Doctor accused of murder in overdoses ignored signs, witness says

A Rowland Heights physician charged with murder in connection with three fatal overdoses prescribed powerful narcotics to her patients despite “red flags” they were abusing drugs, a prosecution expert testified Tuesday at the doctor’s preliminary hearing.

The witness, a San Diego physician certified in pain medicine, said Hsiu-Ying “Lisa” Tseng failed to properly examine her patients, many of whom displayed obvious signs of addiction problems, such as scars from repeated injections with hypodermic needles, said Dr. Walter Strauser. Tseng “improperly dosed” large quantities of painkillers and anti-anxiety drugs to young patients with questionable complaints of pain, he said.

Tseng is charged with three counts of second-degree murder in the deaths of three men, all in their 20s, who died in 2009. She also is charged with 20 felony counts of prescribing drugs to people with no legitimate need for the medications and one count of prescribing drugs using fraud.

She has pleaded not guilty to all charges.

Tseng, wearing an orange jumpsuit and taking notes, was silent during the second day of testimony in her hearing in Los Angeles County Superior Court. She was accompanied by five attorneys.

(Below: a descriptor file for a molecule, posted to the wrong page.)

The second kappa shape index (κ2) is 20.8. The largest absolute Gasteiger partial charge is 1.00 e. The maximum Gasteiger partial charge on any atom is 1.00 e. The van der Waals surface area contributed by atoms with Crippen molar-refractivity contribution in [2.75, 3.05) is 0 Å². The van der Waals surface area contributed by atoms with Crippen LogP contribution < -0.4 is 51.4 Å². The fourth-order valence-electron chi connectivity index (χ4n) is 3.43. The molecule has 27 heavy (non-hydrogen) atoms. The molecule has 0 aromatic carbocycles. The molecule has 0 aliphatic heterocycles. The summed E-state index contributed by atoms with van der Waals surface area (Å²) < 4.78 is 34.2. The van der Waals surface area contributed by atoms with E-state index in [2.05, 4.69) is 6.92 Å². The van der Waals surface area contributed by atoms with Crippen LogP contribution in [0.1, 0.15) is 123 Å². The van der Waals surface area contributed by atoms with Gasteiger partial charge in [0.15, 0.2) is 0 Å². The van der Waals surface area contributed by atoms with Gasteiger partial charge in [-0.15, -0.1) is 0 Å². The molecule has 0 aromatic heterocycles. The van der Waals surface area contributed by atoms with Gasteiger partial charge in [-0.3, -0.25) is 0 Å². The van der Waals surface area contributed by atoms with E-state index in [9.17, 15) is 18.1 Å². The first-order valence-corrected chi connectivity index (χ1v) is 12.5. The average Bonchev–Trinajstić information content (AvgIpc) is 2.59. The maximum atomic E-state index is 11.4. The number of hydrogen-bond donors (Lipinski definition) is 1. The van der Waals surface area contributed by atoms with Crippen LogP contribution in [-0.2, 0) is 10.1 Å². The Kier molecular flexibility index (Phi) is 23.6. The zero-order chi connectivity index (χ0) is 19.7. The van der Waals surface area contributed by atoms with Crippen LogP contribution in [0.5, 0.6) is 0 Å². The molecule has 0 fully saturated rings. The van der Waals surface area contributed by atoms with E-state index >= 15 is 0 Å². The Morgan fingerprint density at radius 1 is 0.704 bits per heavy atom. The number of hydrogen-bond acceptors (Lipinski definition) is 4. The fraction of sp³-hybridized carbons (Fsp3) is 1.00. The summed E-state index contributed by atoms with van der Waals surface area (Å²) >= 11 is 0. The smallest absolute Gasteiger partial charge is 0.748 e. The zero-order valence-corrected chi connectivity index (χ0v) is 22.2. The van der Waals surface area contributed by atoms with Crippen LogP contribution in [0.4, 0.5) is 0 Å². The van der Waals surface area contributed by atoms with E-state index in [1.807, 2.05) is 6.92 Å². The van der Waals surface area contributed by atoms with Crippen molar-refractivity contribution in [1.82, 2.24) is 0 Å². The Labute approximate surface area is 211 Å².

Prosecutors expect the preliminary hearing before Judge M.L. Villar de Longoria to last about two weeks. At the end of the proceedings, Villar de Longoria will determine whether the government has presented enough evidence to take the case to trial.

The charges against Tseng, who was arrested March 1, represent a rare attempt to hold a physician criminally liable for patients’ deaths. Legal experts say the prosecutors’ burden is high and such cases are difficult to prove.

Prosecutors have passed along more than 15,000 pages of documents to Tseng’s attorneys for review and have a list of more than 80 witnesses who could be called to testify, including medical experts, members of Tseng’s staff and families of the patients who died, said Deputy Dist. Atty. John Niedermann.

Tseng is charged in connection with the deaths of Vu Nguyen, 28, of Lake Forest; Steven Ogle, 25, of Palm Desert; and Joey Rovero, 21, an Arizona State University student from San Ramon, east of San Francisco.

On Monday, prosecutors named three other patients from Orange County under Tseng’s care who died of overdoses in 2007 and 2008 but for whose deaths she has not been charged. Those patients were Matthew Stavron, 24; Naythan Kenney, 34; and Ryan Latham, 21.

Prosecutors plan to use information regarding those deaths as evidence that Tseng knew patients were dying under her care, Niedermann said.

Tseng showed a “conscious disregard for human life, with which she continued, unabated, to prescribe in the same manner for years,” Deputy Dist. Atty. Grace Rai said.

April Rovero, the mother of Joey Rovero, sat in the front row of the courtroom, taking notes as the details of her son’s visit to Tseng were discussed. Joey Rovero died of an overdose nine days after Tseng prescribed him oxycodone and several other drugs.

“To hear his name in a court setting is still really emotional,” April Roverso said. “Ultimately, we just want to see it go to trial.”